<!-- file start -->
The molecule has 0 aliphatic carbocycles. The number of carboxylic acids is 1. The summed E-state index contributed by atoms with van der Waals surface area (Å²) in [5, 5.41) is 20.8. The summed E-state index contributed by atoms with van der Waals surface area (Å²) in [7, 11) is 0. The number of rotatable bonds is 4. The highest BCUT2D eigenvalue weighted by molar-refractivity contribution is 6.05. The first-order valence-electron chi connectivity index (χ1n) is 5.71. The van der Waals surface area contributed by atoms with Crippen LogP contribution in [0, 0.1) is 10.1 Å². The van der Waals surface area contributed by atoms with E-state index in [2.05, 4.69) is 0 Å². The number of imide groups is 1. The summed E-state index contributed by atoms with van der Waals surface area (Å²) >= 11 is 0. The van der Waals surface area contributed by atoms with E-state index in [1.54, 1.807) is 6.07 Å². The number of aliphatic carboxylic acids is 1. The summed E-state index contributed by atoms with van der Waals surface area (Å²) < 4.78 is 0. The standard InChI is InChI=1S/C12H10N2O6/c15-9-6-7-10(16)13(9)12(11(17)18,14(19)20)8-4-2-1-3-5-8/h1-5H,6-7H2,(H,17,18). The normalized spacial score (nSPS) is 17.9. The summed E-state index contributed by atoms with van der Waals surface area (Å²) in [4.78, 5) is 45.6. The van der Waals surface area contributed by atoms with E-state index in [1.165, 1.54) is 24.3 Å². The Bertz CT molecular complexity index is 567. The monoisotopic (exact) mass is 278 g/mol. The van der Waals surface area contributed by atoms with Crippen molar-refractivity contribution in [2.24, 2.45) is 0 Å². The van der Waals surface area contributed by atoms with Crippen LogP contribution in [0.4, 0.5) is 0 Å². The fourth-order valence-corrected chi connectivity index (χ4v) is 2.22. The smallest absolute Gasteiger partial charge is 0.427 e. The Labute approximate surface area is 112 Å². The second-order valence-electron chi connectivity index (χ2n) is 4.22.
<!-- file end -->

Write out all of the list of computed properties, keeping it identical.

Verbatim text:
The molecule has 0 aliphatic carbocycles. The number of carboxylic acids is 1. The summed E-state index contributed by atoms with van der Waals surface area (Å²) in [5, 5.41) is 20.8. The summed E-state index contributed by atoms with van der Waals surface area (Å²) in [7, 11) is 0. The number of rotatable bonds is 4. The highest BCUT2D eigenvalue weighted by molar-refractivity contribution is 6.05. The first-order valence-electron chi connectivity index (χ1n) is 5.71. The van der Waals surface area contributed by atoms with Crippen LogP contribution in [0, 0.1) is 10.1 Å². The van der Waals surface area contributed by atoms with E-state index in [2.05, 4.69) is 0 Å². The number of imide groups is 1. The summed E-state index contributed by atoms with van der Waals surface area (Å²) >= 11 is 0. The van der Waals surface area contributed by atoms with E-state index in [1.54, 1.807) is 6.07 Å². The number of aliphatic carboxylic acids is 1. The summed E-state index contributed by atoms with van der Waals surface area (Å²) < 4.78 is 0. The standard InChI is InChI=1S/C12H10N2O6/c15-9-6-7-10(16)13(9)12(11(17)18,14(19)20)8-4-2-1-3-5-8/h1-5H,6-7H2,(H,17,18). The normalized spacial score (nSPS) is 17.9. The summed E-state index contributed by atoms with van der Waals surface area (Å²) in [4.78, 5) is 45.6. The van der Waals surface area contributed by atoms with E-state index in [1.165, 1.54) is 24.3 Å². The Bertz CT molecular complexity index is 567. The monoisotopic (exact) mass is 278 g/mol. The van der Waals surface area contributed by atoms with Crippen molar-refractivity contribution in [2.24, 2.45) is 0 Å². The van der Waals surface area contributed by atoms with Crippen LogP contribution in [0.4, 0.5) is 0 Å². The fourth-order valence-corrected chi connectivity index (χ4v) is 2.22. The smallest absolute Gasteiger partial charge is 0.427 e. The Labute approximate surface area is 112 Å². The second-order valence-electron chi connectivity index (χ2n) is 4.22.